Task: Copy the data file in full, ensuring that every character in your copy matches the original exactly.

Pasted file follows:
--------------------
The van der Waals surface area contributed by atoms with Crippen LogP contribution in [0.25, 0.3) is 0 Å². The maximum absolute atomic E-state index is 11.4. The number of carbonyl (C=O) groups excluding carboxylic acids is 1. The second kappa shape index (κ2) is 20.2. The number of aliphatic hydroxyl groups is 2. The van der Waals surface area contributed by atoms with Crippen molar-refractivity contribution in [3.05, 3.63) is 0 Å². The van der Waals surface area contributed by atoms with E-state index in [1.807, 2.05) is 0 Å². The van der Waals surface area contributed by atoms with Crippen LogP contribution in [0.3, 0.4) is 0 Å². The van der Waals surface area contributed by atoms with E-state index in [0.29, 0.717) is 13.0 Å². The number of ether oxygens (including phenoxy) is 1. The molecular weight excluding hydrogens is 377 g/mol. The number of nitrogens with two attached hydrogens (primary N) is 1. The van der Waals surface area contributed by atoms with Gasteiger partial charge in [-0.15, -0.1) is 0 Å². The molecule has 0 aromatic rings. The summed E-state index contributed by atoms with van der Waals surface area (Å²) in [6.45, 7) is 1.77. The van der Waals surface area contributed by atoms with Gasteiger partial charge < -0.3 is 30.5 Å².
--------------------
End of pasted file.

The van der Waals surface area contributed by atoms with Crippen LogP contribution in [0.25, 0.3) is 0 Å². The maximum absolute atomic E-state index is 11.4. The number of carbonyl (C=O) groups excluding carboxylic acids is 1. The second kappa shape index (κ2) is 20.2. The number of aliphatic hydroxyl groups is 2. The van der Waals surface area contributed by atoms with Crippen molar-refractivity contribution in [3.05, 3.63) is 0 Å². The van der Waals surface area contributed by atoms with E-state index in [1.807, 2.05) is 0 Å². The van der Waals surface area contributed by atoms with Crippen LogP contribution in [0.3, 0.4) is 0 Å². The van der Waals surface area contributed by atoms with E-state index in [0.29, 0.717) is 13.0 Å². The number of ether oxygens (including phenoxy) is 1. The molecular weight excluding hydrogens is 377 g/mol. The number of nitrogens with two attached hydrogens (primary N) is 1. The van der Waals surface area contributed by atoms with Gasteiger partial charge in [-0.15, -0.1) is 0 Å². The molecule has 0 aromatic rings. The summed E-state index contributed by atoms with van der Waals surface area (Å²) in [6.45, 7) is 1.77. The van der Waals surface area contributed by atoms with Gasteiger partial charge < -0.3 is 30.5 Å².